Would a heading application of fungicide, insecticide, fertilizer, or a Natural (biological) product increase profitability in your wheat?

This is a question you have to ask yourself each year. With today’s commodity prices, almost anything will pay better than normal, but that still doesn’t mean you should automatically treat.


While I said you shouldn’t automatically treat, of the four options I listed earlier, this is the most automatic of any of them. Fungicide in wheat almost always pays because wheat has a dense canopy that traps moisture. Most wheat varieties aren’t great at naturally tolerating diseases while still achieving maximum yields, and fungicide costs have come down in the last few years.

The two big disease issues we usually talk about at heading in wheat are rust and fusarium head blight, or as we often call it, head scab. If all you need to control is rust, even if it’s the extremely damaging stripe rust, old Folicur (tebuconazole) is great. Plus, the generic version costs less than two bucks. If you are worried about fusarium head blight, then go with Prosaro or Miravis Ace.

The keys with any foliar fungicide are to get great spray coverage and to properly time the application. We like seeing wheat just starting to flower when a fungicide is sprayed. We also prefer nozzles that are angled (maybe even in both directions) so the upright head on the wheat plant gets more thoroughly coated, as opposed to when your spray nozzles are only pointed straight down.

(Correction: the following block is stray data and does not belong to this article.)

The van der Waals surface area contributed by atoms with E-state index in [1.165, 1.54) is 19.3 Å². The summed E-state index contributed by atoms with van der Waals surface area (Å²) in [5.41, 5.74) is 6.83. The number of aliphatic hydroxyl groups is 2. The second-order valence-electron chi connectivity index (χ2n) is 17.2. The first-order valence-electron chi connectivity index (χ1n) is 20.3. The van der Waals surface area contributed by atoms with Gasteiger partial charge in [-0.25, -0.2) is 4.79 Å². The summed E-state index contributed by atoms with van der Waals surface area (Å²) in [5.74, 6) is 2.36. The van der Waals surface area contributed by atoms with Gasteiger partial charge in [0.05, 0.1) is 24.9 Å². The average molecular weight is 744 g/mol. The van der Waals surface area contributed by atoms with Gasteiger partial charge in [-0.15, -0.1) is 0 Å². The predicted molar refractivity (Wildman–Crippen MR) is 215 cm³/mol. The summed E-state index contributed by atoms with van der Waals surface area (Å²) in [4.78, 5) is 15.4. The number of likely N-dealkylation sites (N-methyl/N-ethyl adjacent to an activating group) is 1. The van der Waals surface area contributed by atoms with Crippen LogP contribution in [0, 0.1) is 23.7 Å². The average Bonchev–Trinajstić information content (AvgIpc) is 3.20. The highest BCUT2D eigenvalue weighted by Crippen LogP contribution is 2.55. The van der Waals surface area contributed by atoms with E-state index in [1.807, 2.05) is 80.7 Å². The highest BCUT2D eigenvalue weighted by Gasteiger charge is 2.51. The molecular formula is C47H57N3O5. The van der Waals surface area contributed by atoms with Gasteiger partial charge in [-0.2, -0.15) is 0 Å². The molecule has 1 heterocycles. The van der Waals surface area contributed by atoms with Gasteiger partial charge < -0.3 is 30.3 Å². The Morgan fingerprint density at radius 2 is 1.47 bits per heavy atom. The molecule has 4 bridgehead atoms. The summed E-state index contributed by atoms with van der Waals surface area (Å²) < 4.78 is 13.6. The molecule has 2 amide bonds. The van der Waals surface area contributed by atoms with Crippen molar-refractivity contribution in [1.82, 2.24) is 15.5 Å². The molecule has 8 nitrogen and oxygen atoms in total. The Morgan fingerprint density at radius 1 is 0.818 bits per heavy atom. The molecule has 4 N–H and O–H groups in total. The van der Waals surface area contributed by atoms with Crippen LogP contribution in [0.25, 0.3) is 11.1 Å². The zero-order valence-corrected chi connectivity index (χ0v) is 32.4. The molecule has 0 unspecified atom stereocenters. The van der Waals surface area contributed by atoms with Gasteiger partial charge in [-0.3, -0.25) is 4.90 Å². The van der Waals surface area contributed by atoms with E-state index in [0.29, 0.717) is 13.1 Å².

Most insecticides cost less than $2 per acre. If you scout before you spray, you will often find enough harmful insects to justify throwing in two bucks’ worth of insecticide. Take a sweep net and sweep back and forth across your crop. Look inside, and ask for help if you can’t identify any of the bugs you find. Also, be sure to check the pre-harvest interval of the insecticide you choose.


About the only fertilizer we typically see applied at heading is nitrogen, and that’s used to increase protein levels. My number one concern is leaf burn/crop injury. However, many farmers I know have applied 10 gallons of 28% with 10 gallons of water and seen their protein levels jump in years where they have high yield. You could also use feed-grade urea to accomplish the same thing. The reason why yield is important in relation to protein is if yields are high, the wheat plant uses more nitrogen for yield. That leaves less nitrogen for protein, resulting in low protein levels. If you have been applying an appropriate amount of nitrogen to account for high yield earlier in the season, you probably won’t see much increase from a heading application, but if you are worried you will have low protein, this treatment could be worthwhile.

NATURALS (Biologicals)

Here are three things we encourage you to try: Heat Shield, Nutex EDA, and N-Hydro. Heat Shield could help your crop stay cooler (an underrated benefit) and better tolerate drought stress. We like Nutex EDA with any fungicide, as it seems to help with uptake. N-Hydro is our nitrogen-replacement product, and we’ve been working with some farmers who want to use low rates of nitrogen (like 3 pounds of feed grade urea) plus N-Hydro instead of high rates of 28% at heading.